ICO Clamps Down on Data Protection Breaches in Local Government and Says More to Come

“There is an underlying problem with data protection in local government” – Information Commissioner.

This is the warning from the Information Commissioner’s Office ringing in the ears of local governments up and down the country.  Four more local councils have been issued with civil monetary policies for breaching the Data Protection Act (the “DPA”); this now means that nineteen local councils have received penalties totalling £1,885,000.

The local councils in the firing line this time were Leeds City Council (fined £95,000), Plymouth City Council (£60,000) and Devon County Council (£90,000).  Each breach of the DPA followed a similar pattern, namely sensitive formation regarding child care cases.   The causes of the breach varied from pages of a report being mistakenly collected off a printer and mixed with the papers from another case to the use of a previous adoption panel report which had been amended but the old version had been sent out.

The London Borough of Lewisham was also issued a penalty of £70,000 after social work papers were left on a train by a social worker who was taking the files home to work on.   Although later recovered, the files included GP and police reports and allegations of sexual abuse and neglect.

The Information Commissioner has criticised local government’s attitude towards protecting personal data and Information Commissioner Christopher Graham made the following statement in light of the latest round of fines:

 “It would be far too easy to consider these breaches as simple human error. The reality is that they are caused by councils treating sensitive personal data in the same routine way they would deal with more general correspondence. Far too often in these cases, the councils do not appear to have acknowledged that the data they are handling is about real people, and often the more vulnerable members of society.”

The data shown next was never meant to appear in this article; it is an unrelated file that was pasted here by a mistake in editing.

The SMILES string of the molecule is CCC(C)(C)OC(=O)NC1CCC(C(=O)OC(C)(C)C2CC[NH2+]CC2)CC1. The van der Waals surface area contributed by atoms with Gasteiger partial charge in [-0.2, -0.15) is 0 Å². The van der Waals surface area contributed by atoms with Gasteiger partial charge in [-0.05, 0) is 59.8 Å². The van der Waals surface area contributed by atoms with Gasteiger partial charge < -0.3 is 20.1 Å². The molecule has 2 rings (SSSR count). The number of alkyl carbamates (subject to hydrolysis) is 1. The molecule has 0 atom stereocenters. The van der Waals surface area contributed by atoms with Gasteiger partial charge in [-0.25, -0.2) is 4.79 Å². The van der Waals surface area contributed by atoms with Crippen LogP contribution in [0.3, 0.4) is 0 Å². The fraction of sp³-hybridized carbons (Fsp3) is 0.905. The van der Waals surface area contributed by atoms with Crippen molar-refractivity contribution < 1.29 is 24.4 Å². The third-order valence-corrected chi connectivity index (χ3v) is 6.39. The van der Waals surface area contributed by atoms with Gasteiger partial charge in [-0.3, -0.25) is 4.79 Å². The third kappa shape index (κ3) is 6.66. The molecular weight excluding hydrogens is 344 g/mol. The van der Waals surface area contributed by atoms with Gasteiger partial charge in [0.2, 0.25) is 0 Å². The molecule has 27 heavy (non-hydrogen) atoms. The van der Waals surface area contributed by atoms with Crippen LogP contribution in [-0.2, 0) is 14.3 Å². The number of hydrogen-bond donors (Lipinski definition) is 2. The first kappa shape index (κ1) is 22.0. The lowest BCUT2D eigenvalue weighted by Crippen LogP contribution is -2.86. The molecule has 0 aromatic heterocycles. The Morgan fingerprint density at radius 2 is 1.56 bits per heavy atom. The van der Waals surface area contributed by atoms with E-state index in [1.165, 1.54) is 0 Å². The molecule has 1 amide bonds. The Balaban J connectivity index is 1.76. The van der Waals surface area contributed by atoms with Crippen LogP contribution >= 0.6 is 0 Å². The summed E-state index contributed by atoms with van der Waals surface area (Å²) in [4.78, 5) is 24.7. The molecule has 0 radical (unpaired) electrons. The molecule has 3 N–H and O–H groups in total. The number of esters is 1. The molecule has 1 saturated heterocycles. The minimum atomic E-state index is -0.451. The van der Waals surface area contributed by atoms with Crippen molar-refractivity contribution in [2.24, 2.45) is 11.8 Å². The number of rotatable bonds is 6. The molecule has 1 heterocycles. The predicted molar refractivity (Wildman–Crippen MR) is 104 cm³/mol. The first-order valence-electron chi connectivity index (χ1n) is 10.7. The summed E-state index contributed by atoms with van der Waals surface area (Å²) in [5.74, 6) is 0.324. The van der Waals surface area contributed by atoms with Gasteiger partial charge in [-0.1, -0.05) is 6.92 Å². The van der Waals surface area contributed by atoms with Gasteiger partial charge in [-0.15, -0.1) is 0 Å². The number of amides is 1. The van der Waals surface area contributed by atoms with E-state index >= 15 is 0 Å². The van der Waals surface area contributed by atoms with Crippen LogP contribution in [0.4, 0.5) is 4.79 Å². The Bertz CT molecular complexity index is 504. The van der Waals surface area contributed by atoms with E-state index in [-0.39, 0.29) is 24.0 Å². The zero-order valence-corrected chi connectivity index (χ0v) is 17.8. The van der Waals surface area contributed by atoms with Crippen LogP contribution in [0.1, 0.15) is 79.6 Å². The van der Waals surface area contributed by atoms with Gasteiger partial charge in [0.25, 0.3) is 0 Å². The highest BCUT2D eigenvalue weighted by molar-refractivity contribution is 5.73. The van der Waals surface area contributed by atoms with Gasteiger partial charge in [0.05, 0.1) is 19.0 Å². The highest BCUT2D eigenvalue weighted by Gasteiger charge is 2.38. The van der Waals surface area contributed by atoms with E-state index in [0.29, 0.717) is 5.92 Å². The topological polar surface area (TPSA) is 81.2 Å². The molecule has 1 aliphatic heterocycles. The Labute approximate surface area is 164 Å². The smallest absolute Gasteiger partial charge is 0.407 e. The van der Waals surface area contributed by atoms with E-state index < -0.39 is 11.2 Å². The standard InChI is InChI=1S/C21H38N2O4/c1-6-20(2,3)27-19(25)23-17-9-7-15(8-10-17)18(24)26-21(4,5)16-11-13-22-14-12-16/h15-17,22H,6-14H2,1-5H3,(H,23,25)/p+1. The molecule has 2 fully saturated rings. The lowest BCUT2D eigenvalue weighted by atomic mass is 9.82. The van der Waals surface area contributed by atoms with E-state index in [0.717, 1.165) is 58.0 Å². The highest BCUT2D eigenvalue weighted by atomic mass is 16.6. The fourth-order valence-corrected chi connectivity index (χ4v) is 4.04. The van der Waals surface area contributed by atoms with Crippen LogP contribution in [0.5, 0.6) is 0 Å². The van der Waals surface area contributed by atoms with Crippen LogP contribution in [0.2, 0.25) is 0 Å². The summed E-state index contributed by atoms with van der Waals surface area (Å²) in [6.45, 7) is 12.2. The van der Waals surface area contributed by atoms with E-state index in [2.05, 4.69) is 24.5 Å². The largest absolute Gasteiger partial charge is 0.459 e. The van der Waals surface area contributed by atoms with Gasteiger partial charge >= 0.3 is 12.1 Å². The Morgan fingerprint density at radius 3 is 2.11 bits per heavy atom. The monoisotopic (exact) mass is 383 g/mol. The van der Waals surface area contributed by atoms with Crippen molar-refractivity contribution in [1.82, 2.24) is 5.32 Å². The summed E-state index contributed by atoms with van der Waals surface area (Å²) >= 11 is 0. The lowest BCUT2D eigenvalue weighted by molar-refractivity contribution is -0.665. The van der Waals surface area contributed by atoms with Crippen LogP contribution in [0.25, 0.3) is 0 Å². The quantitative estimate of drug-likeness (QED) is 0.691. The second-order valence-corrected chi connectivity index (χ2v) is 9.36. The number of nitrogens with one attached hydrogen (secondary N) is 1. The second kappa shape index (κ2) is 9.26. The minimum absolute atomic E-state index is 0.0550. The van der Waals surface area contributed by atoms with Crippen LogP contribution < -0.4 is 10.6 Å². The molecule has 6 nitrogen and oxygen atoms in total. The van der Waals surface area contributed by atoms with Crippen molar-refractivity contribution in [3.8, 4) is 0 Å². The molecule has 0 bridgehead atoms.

“There is clearly an underlying problem with data protection in local government and we will be meeting with stakeholders from across the sector to discuss how we can support them in addressing these problems.”

The ICO is campaigning for stronger powers to audit both local councils and NHS bodies across the UK, if necessary without consent, following increasing numbers of data protection breaches and in an attempt to prevent such leakages occurring again.

Forbes Solicitors regularly advises public and private bodies on all aspects of data protection compliance.  If you require any advice or assistance in relation to the Data Protection Act and its enforcement please contact Daniel Milnes.

Daniel Milnes

About Daniel Milnes

Dan is a Partner and Head of Contracts & Projects. Dan’s blogs cover the areas in which his specialities lie in commercial, regulatory and governance law which cover a broad range of matters dealing with contracts, projects, corporate and group structures, funding and compliance with a range of legal regimes including data protection. This also involves writing and advising on various forms of commercial contracts including joint ventures, development and construction agreements and intellectual property contracts including IT agreements, sponsorships and other rights licensing arrangements.
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